J. Kevin Foskett, PhD

Isaac Ott Professor

Chair of Physiology

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From Our Chair

Welcome to the Department of Physiology in the Perelman School of Medicine at the University of Pennsylvania. Our Department is devoted to research, training, and education and strives to push the boundaries of scientific discovery and academic development. The Department’s internationally recognized faculty, in conjunction with post-doctoral fellows, graduate students, and staff, use innovative tools to uncover physical and chemical mechanisms of biological processes. Our frontiers span the molecular to organ level to determine how the human body functions in health and disease.

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Events Calendar

  • On the Road Seminar: Lee Sweeney, PhD

    Thursday, July 31 - 4:00pm-5:00pm

    Richards B404 (map)

  • On The Road Ice Cream Social Reception

    Thursday, July 31 - 5:00pm-6:30pm

    CRB 702 (map)

  • On The Road Seminar: Aron Fisher, MD

    Thursday, August 21 - 4:00pm-5:00pm

    Austrian Auditorium (map)

  • On The Road Reception

    Thursday, August 21 - 5:00pm-6:30pm

    CRB 702 (map)

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Roberto Dominguez, PhD

Professor of Physiology

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Faculty Spotlight

The Dominguez lab focuses on understanding the molecular basis for how protein-protein interaction networks bring together signaling, cytoskeleton regulatory, and membrane scaffolding proteins to accomplish specialized functions such as cell motility, cell morphogenesis and intracellular transport. His lab uses a combination of structural biology (x-ray crystallography, SAXS, FRET) and biophysical (ITC, MALS, SAXS, FRET, TIRF) approaches and collaborative cellular studies.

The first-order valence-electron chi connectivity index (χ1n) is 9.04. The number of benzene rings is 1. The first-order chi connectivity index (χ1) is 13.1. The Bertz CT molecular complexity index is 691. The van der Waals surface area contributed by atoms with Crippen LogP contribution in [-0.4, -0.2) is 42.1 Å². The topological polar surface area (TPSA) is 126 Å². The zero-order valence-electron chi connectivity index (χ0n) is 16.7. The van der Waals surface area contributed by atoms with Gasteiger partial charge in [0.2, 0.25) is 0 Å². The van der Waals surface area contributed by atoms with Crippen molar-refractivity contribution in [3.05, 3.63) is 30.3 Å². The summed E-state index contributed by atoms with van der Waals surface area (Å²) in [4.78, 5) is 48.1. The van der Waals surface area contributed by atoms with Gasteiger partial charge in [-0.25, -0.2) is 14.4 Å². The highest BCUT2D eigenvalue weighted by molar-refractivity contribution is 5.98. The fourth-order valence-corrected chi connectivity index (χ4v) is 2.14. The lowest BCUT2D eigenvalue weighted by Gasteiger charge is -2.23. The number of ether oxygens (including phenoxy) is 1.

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Ekaterina Grishchuk, PhD

Assistant Professor of Physiology

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Faculty Spotlight

The Grishchuk lab focuses on the mechanisms of chromosome motions. Dr. Katya Grishchuk’s initial training was in biophysics. She subsequently received a Ph.D. in biological sciences. During her post-doctoral training, she capitalized on her multidisciplinary background to establish long-term collaborations with biophysicists and computer scientists to build a state-of-the-art laser tweezers system, which allowed the first direct measurements of forces produced by the shortening of microtubules (Grishchuk et al., Nature, 2005).

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Contact Physiology

  • 700 Clinical Research Building

  • 415 Curie Boulevard

  • Philadelphia, PA 19104-6085

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